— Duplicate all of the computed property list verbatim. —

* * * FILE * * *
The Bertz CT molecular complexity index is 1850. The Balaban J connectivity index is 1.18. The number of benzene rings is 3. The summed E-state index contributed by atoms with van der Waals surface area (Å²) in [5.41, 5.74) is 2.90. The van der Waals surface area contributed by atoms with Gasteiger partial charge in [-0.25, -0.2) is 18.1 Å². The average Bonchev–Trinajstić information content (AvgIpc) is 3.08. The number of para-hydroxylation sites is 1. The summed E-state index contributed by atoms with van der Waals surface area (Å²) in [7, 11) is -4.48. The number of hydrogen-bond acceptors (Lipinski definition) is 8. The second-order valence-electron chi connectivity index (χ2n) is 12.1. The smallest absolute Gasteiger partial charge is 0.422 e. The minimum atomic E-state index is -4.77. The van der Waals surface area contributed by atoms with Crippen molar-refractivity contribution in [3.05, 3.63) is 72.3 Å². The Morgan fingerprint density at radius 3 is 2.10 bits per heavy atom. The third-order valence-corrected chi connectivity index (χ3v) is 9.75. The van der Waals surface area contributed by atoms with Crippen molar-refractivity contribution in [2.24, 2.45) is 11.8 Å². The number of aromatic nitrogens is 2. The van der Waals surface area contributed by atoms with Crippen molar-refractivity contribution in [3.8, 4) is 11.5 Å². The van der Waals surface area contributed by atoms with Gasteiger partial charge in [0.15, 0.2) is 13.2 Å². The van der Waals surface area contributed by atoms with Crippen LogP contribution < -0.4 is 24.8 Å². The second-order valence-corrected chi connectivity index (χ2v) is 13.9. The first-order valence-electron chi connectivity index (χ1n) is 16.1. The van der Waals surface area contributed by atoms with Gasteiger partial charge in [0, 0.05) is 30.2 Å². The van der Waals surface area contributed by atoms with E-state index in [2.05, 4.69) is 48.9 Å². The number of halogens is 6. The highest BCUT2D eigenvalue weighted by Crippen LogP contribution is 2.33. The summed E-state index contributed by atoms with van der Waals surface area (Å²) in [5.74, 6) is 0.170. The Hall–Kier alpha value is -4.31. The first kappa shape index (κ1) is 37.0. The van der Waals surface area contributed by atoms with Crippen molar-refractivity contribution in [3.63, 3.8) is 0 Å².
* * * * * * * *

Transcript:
The Bertz CT molecular complexity index is 1850. The Balaban J connectivity index is 1.18. The number of benzene rings is 3. The summed E-state index contributed by atoms with van der Waals surface area (Å²) in [5.41, 5.74) is 2.90. The van der Waals surface area contributed by atoms with Gasteiger partial charge in [-0.25, -0.2) is 18.1 Å². The average Bonchev–Trinajstić information content (AvgIpc) is 3.08. The number of para-hydroxylation sites is 1. The summed E-state index contributed by atoms with van der Waals surface area (Å²) in [7, 11) is -4.48. The number of hydrogen-bond acceptors (Lipinski definition) is 8. The second-order valence-electron chi connectivity index (χ2n) is 12.1. The smallest absolute Gasteiger partial charge is 0.422 e. The minimum atomic E-state index is -4.77. The van der Waals surface area contributed by atoms with Crippen molar-refractivity contribution in [3.05, 3.63) is 72.3 Å². The Morgan fingerprint density at radius 3 is 2.10 bits per heavy atom. The third-order valence-corrected chi connectivity index (χ3v) is 9.75. The van der Waals surface area contributed by atoms with Crippen molar-refractivity contribution in [2.24, 2.45) is 11.8 Å². The number of aromatic nitrogens is 2. The van der Waals surface area contributed by atoms with Crippen molar-refractivity contribution in [3.8, 4) is 11.5 Å². The van der Waals surface area contributed by atoms with Gasteiger partial charge in [0.15, 0.2) is 13.2 Å². The van der Waals surface area contributed by atoms with Crippen LogP contribution < -0.4 is 24.8 Å². The second-order valence-corrected chi connectivity index (χ2v) is 13.9. The first-order valence-electron chi connectivity index (χ1n) is 16.1. The van der Waals surface area contributed by atoms with Gasteiger partial charge in [0, 0.05) is 30.2 Å². The van der Waals surface area contributed by atoms with E-state index in [2.05, 4.69) is 48.9 Å². The number of halogens is 6. The highest BCUT2D eigenvalue weighted by Crippen LogP contribution is 2.33. The summed E-state index contributed by atoms with van der Waals surface area (Å²) in [5.74, 6) is 0.170. The Hall–Kier alpha value is -4.31. The first kappa shape index (κ1) is 37.0. The van der Waals surface area contributed by atoms with Crippen molar-refractivity contribution in [3.63, 3.8) is 0 Å².